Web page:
Jane Hardy

The fight for equal pay

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In the first of a three-part series, Jane Hardy sets out the history of women’s struggle for equal pay, which is longer than you might think. In the next installments she will look at more recent battles.

Despite the huge expectations raised by the Equal Pay (1970) and Sex Discrimination (1975) Acts, four decades later the gains for women in the workplace are mixed. Between 1975 and 1995 only 2,000 cases under the equal pay legislation were taken to court. By the 21st century it became clear that discriminatory pay for women was alive and kicking. The restructuring of pay grades in local authorities in the name of equality had, in some cases, left women with worse pay than men.

Instability and crisis in China

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Despite its meteoric growth rates, China may not be the economic juggernaut the Western media portrays. Jane Hardy uncovers the structural tensions and the workers' movements challenging the global superpower.

According to the International Monetary Fund the US has been knocked off top spot in the global economy and replaced by China. This further heightens the hype about China. But a recent book by Matthew Crabbe, Myth Busting China’s Numbers, is critical of some of the statistics. If you take spending power per head, for example, the picture is very different.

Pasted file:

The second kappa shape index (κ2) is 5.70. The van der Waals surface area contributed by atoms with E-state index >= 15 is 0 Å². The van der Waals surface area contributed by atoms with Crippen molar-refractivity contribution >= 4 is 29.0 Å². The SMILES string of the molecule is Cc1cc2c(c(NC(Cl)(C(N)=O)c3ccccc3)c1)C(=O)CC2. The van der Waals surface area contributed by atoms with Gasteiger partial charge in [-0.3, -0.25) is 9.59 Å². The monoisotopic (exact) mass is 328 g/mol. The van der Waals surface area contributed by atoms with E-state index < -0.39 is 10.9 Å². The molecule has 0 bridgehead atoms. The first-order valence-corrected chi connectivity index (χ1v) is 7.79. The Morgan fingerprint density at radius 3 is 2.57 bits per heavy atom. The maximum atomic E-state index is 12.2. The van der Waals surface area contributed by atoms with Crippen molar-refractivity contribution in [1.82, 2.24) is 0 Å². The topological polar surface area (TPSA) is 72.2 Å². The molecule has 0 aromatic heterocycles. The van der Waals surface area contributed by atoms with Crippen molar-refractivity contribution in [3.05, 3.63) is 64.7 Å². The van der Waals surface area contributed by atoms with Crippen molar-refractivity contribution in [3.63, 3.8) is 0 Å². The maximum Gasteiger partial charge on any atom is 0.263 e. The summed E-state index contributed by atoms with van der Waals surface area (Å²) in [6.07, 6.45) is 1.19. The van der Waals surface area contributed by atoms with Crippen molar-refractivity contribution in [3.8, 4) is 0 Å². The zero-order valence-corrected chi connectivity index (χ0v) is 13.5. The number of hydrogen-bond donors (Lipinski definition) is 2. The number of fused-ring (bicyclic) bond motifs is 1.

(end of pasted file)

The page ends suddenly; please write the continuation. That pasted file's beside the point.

UK economy: smoke and mirrors

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Conflicting figures and competing forecasts for Britain make confusing reading for anyone trying to make sense of what is going on in the economy.

In early autumn 2013 chancellor George Osborne was trumpeting economic recovery, but between October and November 2013 there was a sudden slump of output in construction, and manufacturing flatlined.

By January the International Monetary Fund (IMF) was making optimistic predictions about the British economy, and the coalition is crowing over the rise in employment.

Thatcher's economic legacy

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When Thatcher was elected in 1979 the fortunes of British capitalism were lagging behind its competitors after decades of poor performance. Her economic policies as a package reflected the desire of the British ruling class to break the power of the workers' movement in the workplace and, through higher unemployment, to increase the profitability and competiveness of British capital.

Under the banner of so-called "supply side" economics her economic assault to restore the competitiveness of the British economy was three pronged. First, trumpeting the virtues of free markets, privatisation was the centrepiece of her policies. By value, almost half of the stock of public assets was transferred to private ownership during Thatcher's term of office - including utilities such as telecommunications, gas, electricity and water and flagship firms such as British Airways.

Enter the bankers

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The growing crisis in the eurozone has left many observers and politicians reaching for apocalyptic language. The Financial Times's leading economist, Martin Wolf, declared "What is at stake today is...the stability of the European - perhaps the world's - economy", while German chancellor Angela Merkel described it as the "toughest hour since the Second World War".